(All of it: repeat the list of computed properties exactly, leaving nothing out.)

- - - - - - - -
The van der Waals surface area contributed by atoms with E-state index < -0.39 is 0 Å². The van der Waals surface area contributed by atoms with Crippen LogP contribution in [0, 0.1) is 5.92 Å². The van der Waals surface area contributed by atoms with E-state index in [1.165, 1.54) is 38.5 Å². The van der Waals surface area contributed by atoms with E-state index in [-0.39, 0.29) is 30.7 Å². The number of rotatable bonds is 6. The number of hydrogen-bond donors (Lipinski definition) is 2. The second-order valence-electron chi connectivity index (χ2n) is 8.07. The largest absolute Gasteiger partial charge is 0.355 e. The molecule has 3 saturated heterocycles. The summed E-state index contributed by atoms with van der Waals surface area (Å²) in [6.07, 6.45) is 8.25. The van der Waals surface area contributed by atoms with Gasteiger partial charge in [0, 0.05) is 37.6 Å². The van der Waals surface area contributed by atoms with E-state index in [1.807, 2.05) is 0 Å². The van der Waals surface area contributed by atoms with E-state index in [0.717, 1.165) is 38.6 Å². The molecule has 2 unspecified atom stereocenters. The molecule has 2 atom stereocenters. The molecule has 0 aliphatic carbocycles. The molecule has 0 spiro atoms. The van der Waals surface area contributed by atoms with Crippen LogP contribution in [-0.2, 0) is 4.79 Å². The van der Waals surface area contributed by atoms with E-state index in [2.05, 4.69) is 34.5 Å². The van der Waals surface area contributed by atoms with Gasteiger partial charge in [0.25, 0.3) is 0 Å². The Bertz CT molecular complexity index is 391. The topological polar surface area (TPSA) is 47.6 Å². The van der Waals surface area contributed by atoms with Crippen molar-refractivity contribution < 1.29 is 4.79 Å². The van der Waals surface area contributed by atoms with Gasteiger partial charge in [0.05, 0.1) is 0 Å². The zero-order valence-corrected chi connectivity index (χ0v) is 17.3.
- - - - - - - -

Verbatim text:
The van der Waals surface area contributed by atoms with E-state index < -0.39 is 0 Å². The van der Waals surface area contributed by atoms with Crippen LogP contribution in [0, 0.1) is 5.92 Å². The van der Waals surface area contributed by atoms with E-state index in [1.165, 1.54) is 38.5 Å². The van der Waals surface area contributed by atoms with E-state index in [-0.39, 0.29) is 30.7 Å². The number of rotatable bonds is 6. The number of hydrogen-bond donors (Lipinski definition) is 2. The second-order valence-electron chi connectivity index (χ2n) is 8.07. The largest absolute Gasteiger partial charge is 0.355 e. The molecule has 3 saturated heterocycles. The summed E-state index contributed by atoms with van der Waals surface area (Å²) in [6.07, 6.45) is 8.25. The van der Waals surface area contributed by atoms with Gasteiger partial charge in [0, 0.05) is 37.6 Å². The van der Waals surface area contributed by atoms with E-state index in [1.807, 2.05) is 0 Å². The van der Waals surface area contributed by atoms with E-state index in [0.717, 1.165) is 38.6 Å². The molecule has 2 unspecified atom stereocenters. The molecule has 2 atom stereocenters. The molecule has 0 aliphatic carbocycles. The molecule has 0 spiro atoms. The van der Waals surface area contributed by atoms with Crippen LogP contribution in [-0.2, 0) is 4.79 Å². The van der Waals surface area contributed by atoms with E-state index in [2.05, 4.69) is 34.5 Å². The van der Waals surface area contributed by atoms with Gasteiger partial charge in [0.25, 0.3) is 0 Å². The Bertz CT molecular complexity index is 391. The topological polar surface area (TPSA) is 47.6 Å². The van der Waals surface area contributed by atoms with Crippen molar-refractivity contribution < 1.29 is 4.79 Å². The van der Waals surface area contributed by atoms with Gasteiger partial charge in [0.05, 0.1) is 0 Å². The zero-order valence-corrected chi connectivity index (χ0v) is 17.3.